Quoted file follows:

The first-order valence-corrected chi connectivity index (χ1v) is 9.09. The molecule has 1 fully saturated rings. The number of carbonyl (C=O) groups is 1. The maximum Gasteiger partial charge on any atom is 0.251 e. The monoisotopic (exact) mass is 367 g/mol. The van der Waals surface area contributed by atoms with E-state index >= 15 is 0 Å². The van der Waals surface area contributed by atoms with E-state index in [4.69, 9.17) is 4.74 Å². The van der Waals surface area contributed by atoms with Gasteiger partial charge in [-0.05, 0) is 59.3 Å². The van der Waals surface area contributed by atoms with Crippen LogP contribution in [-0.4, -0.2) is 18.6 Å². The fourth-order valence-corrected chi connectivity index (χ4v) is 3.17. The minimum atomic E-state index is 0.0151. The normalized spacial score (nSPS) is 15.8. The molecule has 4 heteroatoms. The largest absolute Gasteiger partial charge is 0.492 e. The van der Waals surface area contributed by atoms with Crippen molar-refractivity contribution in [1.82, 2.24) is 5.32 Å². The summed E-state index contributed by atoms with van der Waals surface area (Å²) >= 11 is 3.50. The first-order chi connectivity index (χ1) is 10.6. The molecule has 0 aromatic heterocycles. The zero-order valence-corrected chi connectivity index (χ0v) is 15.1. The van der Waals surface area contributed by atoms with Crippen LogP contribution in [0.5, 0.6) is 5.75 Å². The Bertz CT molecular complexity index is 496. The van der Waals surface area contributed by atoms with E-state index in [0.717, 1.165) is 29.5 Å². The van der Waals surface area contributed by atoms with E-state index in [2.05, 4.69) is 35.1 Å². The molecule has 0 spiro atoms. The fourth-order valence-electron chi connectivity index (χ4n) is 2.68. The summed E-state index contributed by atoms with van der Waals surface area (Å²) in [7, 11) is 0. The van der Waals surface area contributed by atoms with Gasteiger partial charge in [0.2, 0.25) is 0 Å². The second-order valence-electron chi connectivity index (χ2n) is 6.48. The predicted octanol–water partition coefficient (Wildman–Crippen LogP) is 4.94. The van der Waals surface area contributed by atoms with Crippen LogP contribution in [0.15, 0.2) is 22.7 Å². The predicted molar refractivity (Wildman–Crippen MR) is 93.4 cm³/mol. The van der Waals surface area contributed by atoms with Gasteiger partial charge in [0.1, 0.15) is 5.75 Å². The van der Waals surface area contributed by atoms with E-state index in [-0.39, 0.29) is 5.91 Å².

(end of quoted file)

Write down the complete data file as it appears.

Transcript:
The first-order valence-corrected chi connectivity index (χ1v) is 9.09. The molecule has 1 fully saturated rings. The number of carbonyl (C=O) groups is 1. The maximum Gasteiger partial charge on any atom is 0.251 e. The monoisotopic (exact) mass is 367 g/mol. The van der Waals surface area contributed by atoms with E-state index >= 15 is 0 Å². The van der Waals surface area contributed by atoms with E-state index in [4.69, 9.17) is 4.74 Å². The van der Waals surface area contributed by atoms with Gasteiger partial charge in [-0.05, 0) is 59.3 Å². The van der Waals surface area contributed by atoms with Crippen LogP contribution in [-0.4, -0.2) is 18.6 Å². The fourth-order valence-corrected chi connectivity index (χ4v) is 3.17. The minimum atomic E-state index is 0.0151. The normalized spacial score (nSPS) is 15.8. The molecule has 4 heteroatoms. The largest absolute Gasteiger partial charge is 0.492 e. The van der Waals surface area contributed by atoms with Crippen molar-refractivity contribution in [1.82, 2.24) is 5.32 Å². The summed E-state index contributed by atoms with van der Waals surface area (Å²) >= 11 is 3.50. The first-order chi connectivity index (χ1) is 10.6. The molecule has 0 aromatic heterocycles. The zero-order valence-corrected chi connectivity index (χ0v) is 15.1. The van der Waals surface area contributed by atoms with Crippen LogP contribution in [0.5, 0.6) is 5.75 Å². The Bertz CT molecular complexity index is 496. The van der Waals surface area contributed by atoms with E-state index in [0.717, 1.165) is 29.5 Å². The van der Waals surface area contributed by atoms with E-state index in [2.05, 4.69) is 35.1 Å². The molecule has 0 spiro atoms. The fourth-order valence-electron chi connectivity index (χ4n) is 2.68. The summed E-state index contributed by atoms with van der Waals surface area (Å²) in [7, 11) is 0. The van der Waals surface area contributed by atoms with Gasteiger partial charge in [0.2, 0.25) is 0 Å². The second-order valence-electron chi connectivity index (χ2n) is 6.48. The predicted octanol–water partition coefficient (Wildman–Crippen LogP) is 4.94. The van der Waals surface area contributed by atoms with Crippen LogP contribution in [0.15, 0.2) is 22.7 Å². The predicted molar refractivity (Wildman–Crippen MR) is 93.4 cm³/mol. The van der Waals surface area contributed by atoms with Gasteiger partial charge in [0.1, 0.15) is 5.75 Å². The van der Waals surface area contributed by atoms with E-state index in [-0.39, 0.29) is 5.91 Å².